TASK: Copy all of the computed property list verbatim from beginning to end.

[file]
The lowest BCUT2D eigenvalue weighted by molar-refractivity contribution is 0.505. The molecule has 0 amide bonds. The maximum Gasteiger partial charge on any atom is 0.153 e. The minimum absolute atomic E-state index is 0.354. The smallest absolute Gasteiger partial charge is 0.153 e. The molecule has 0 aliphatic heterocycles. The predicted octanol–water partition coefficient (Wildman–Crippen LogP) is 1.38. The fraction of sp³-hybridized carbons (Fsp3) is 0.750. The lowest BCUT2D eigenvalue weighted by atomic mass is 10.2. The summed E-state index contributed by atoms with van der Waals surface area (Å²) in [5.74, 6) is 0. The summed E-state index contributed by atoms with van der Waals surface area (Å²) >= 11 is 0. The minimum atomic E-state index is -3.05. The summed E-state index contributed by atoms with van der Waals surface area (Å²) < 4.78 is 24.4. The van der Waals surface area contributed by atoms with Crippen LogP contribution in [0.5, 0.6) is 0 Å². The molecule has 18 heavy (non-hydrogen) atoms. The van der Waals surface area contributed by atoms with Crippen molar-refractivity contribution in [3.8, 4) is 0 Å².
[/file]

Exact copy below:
The lowest BCUT2D eigenvalue weighted by molar-refractivity contribution is 0.505. The molecule has 0 amide bonds. The maximum Gasteiger partial charge on any atom is 0.153 e. The minimum absolute atomic E-state index is 0.354. The smallest absolute Gasteiger partial charge is 0.153 e. The molecule has 0 aliphatic heterocycles. The predicted octanol–water partition coefficient (Wildman–Crippen LogP) is 1.38. The fraction of sp³-hybridized carbons (Fsp3) is 0.750. The lowest BCUT2D eigenvalue weighted by atomic mass is 10.2. The summed E-state index contributed by atoms with van der Waals surface area (Å²) in [5.74, 6) is 0. The summed E-state index contributed by atoms with van der Waals surface area (Å²) >= 11 is 0. The minimum atomic E-state index is -3.05. The summed E-state index contributed by atoms with van der Waals surface area (Å²) < 4.78 is 24.4. The van der Waals surface area contributed by atoms with Crippen LogP contribution in [0.5, 0.6) is 0 Å². The molecule has 18 heavy (non-hydrogen) atoms. The van der Waals surface area contributed by atoms with Crippen molar-refractivity contribution in [3.8, 4) is 0 Å².